The dungeon proper is 30 rooms divided across 2 levels. This is a starting adventure and it FEELS like a starting adventure. Endless advice on how to handle every encounter, explanation upon explanation for comparatively little.
The map is limited essentially two or three forks with rooms branching off them. Inhabitants consist of often a single Orc, possibly with a pet, in the process of doing something. No random encounters, no rumors, no mystery. DnD in lobotomy mode. There’s a room with a giant Ferret and a baby Giant Chameleon. Even at 3 HD, anything with multiple attacks is a fucking nightmare in DnD. Almost the only scary encounter in the dungeon.
There is one good thing in this dungeon and it is that every inhabitant is either doing something or has some sort of strategy and notes on behavior. Orcs will be drunk, try to circle back, warn others, or surrender if they reach a certain number of hit points or have their pet spider stalk a captive halfling. Its a boring dungeon but its not entirely brainless.
But there’s nothing memorable or standout about the whole experience. No puzzles. No riddles to solve, things to negotiate. A secret door might cause some momentary excitement as it leads down to a lower level, catacombs, skeletons and a carrion crawler. Is this the DnD that we want to showcase to our peers? Where’s the magic fountains, the idols with gemstone eyes, the buried sleeping abominations worshipped by the degenerate remnants of ancient cultures?
In the boxed text? Here is your boxed text.
This bare, undecorated chamber has a few rocks and stones on the floor.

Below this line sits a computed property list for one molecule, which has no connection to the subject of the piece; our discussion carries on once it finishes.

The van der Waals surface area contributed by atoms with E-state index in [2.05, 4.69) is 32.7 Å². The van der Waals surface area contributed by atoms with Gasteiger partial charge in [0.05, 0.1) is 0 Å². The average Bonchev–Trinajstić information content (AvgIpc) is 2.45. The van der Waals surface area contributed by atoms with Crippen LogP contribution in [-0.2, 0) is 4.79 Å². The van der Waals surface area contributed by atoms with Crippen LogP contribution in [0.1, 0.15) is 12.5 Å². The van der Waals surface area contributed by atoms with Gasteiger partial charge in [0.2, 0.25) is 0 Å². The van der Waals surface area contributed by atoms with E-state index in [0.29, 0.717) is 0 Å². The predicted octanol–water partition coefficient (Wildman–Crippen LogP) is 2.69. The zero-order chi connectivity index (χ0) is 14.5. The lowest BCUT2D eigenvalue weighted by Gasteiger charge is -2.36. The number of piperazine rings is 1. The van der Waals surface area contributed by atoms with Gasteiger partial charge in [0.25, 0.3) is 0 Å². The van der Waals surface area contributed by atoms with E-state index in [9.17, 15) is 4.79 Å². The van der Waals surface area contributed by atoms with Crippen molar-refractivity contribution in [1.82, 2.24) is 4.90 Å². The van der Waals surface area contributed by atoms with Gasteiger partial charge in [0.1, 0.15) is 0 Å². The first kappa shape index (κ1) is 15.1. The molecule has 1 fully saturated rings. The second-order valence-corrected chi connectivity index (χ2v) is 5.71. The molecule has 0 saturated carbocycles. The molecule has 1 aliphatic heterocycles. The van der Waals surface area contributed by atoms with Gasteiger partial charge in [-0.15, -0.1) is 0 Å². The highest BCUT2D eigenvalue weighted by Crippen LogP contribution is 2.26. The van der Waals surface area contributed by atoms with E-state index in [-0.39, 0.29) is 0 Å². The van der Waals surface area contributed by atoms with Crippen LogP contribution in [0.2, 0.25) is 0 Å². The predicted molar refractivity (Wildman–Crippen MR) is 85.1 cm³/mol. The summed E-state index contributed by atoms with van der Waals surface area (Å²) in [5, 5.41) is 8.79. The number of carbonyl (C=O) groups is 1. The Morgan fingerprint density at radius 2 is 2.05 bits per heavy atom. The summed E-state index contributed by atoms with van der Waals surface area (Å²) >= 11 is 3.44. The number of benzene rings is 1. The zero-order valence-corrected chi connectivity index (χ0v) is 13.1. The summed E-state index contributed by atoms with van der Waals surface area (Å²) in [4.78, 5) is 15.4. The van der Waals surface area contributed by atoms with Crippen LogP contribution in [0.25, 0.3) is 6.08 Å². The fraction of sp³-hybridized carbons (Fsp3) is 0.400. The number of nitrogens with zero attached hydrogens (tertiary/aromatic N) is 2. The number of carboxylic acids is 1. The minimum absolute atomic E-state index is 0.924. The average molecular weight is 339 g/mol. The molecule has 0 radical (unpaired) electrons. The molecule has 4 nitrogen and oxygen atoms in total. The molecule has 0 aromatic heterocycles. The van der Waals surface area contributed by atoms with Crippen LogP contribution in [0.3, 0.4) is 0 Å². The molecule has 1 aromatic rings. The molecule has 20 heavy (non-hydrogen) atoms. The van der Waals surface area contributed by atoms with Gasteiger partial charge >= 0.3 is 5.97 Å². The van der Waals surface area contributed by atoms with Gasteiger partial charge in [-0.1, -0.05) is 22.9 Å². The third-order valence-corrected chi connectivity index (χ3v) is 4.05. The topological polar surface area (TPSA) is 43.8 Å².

The only unusual thing here is a pile of rotten wood and material of some sort by the south wall. The pile of sacks moves and a creature that looks like a hobgoblin races toward you
That’s really where this thing goes wrong. I can’t recognize a hint of the travels of Faffhrd & the Grey Mauser, the savage fury of the Cimmerian, the ancient decadent civilizations of Merrit or Lovecraft or the wonder of Dunstany in King’s Festival. Nearly all of DnD’s concepts are borrowed, referrals to bodies of fantasy, history and myth, aimed at the emulation of the adventure and fantasy tales of yesteryear. B11 is the DnD you get if you remove all those references and just read the DMG. The evil cleric Petrides is devoted to evil and chaos and has two zombie guards. Gee.
Its a functional adventure, the treasure is boring but not poorly described, gold pieces and potion flasks and boy oh boy there’s a pit trap.
Listen, you aren’t dumb. Even if you are a Gen Z kid reading this you aren’t stupid and GMing isn’t hard. Get a copy of B1. Go to town on it. Read a book. Watch a youtube video on GM tips. Experiment. Learn. Be bold. Challenge yourself.
B11 is an introductory dungeon that feels like the type of dungeon one would make if one was a beginning GM. That’s fucking wrong. Give people something to strive towards. There’s DCC funnels where you take on fucking deities of chaos with a band of illiterate peasants and there’s this. I know what I’d be into.
This is one I reviewed mostly for the sake of completeness. A module so bland I can’t even muster righteous fury, only weary disgust.
It kills the Orcs in the room or else it gets the hose again. **
 I like to keep a cup of molten gold that I can throw over players that defy my whim or act out of character next to my GM Screen but different strokes for different folks